An enjoyable locked-room murder mystery, set in 1940s New York.
I’m not normally a fan of hardboiled gumshoe detective fiction but I really quite enjoyed this debut novel by playwright and journalist, Stephen Spotswood. And, like many of the books I’ve read recently, Fortune Favours the Dead arrived in a Mystery Selection bag from Oundle Library.
The story takes place in New York in the mid-1940s. Here we have a well-established detective agency run solely by a female proprietor, Lillian Pentecost. Due to increasing ill health she finds herself in need of an assistant. So onto the stage steps Willowjean Parker, a teen runaway and circus roustabout – quick thinking, resourceful, knife thrower par excellence and very bright. Will saves Lillian’s life and in return is offered a job, training, board and lodging and the promise of life skills.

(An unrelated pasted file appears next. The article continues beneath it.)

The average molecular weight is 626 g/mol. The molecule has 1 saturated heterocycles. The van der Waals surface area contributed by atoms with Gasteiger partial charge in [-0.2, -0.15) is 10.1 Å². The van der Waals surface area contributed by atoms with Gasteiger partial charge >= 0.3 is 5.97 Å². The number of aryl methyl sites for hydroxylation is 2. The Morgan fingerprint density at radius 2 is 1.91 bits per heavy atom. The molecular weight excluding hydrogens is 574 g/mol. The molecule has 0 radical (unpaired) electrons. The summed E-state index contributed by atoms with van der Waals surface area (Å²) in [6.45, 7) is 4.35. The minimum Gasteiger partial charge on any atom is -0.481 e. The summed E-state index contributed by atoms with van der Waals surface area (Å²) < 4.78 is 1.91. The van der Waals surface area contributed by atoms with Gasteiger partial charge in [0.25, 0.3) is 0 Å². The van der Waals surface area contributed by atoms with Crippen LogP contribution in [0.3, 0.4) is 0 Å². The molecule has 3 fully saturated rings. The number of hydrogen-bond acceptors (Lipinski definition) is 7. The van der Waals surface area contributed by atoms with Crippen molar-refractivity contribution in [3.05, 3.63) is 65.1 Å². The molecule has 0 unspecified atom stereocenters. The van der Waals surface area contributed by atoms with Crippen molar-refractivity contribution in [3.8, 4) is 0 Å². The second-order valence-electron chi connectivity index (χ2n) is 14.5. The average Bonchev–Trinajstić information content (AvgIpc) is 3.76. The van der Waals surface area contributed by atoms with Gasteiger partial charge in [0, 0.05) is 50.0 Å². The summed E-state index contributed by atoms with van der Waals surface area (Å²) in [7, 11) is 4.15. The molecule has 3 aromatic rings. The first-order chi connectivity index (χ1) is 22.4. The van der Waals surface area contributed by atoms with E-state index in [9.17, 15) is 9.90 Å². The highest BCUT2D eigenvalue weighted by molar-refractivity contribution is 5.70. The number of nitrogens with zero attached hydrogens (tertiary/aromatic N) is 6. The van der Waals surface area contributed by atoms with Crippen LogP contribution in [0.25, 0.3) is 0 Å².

Fast forward three years and along comes the case of a New York socialite murdered in her office, after a much talked about seance. Picture the scene: a boozy Halloween party, an enigmatic and famous socialite medium and lots of guests. The dead woman is found bludgeoned to death in the same chair where her husband shot himself the previous year. There is even a message from him to his wife. And behind locked doors as well.
The two women detectives do solve the mystery, though not without some danger to Will.
Did I like it?
Yes, I quite did! I liked the period setting. I liked the resourceful Will and the thoughtful Lillian. Many of the other characters were also well described, the medium in particular. She is obviously false, but her warnings from the dead husband just before the killing were pretty well described. Some critics have complained that the period setting is poor and that is probably correct, but it is nonetheless an amusing story.
3 Stars at the most from me, but my book group would tell you I’m notoriously stingy with my ratings! The next book in the series is about murder and mayhem in Will’s old circus. That should be good.
Review by: Freyja
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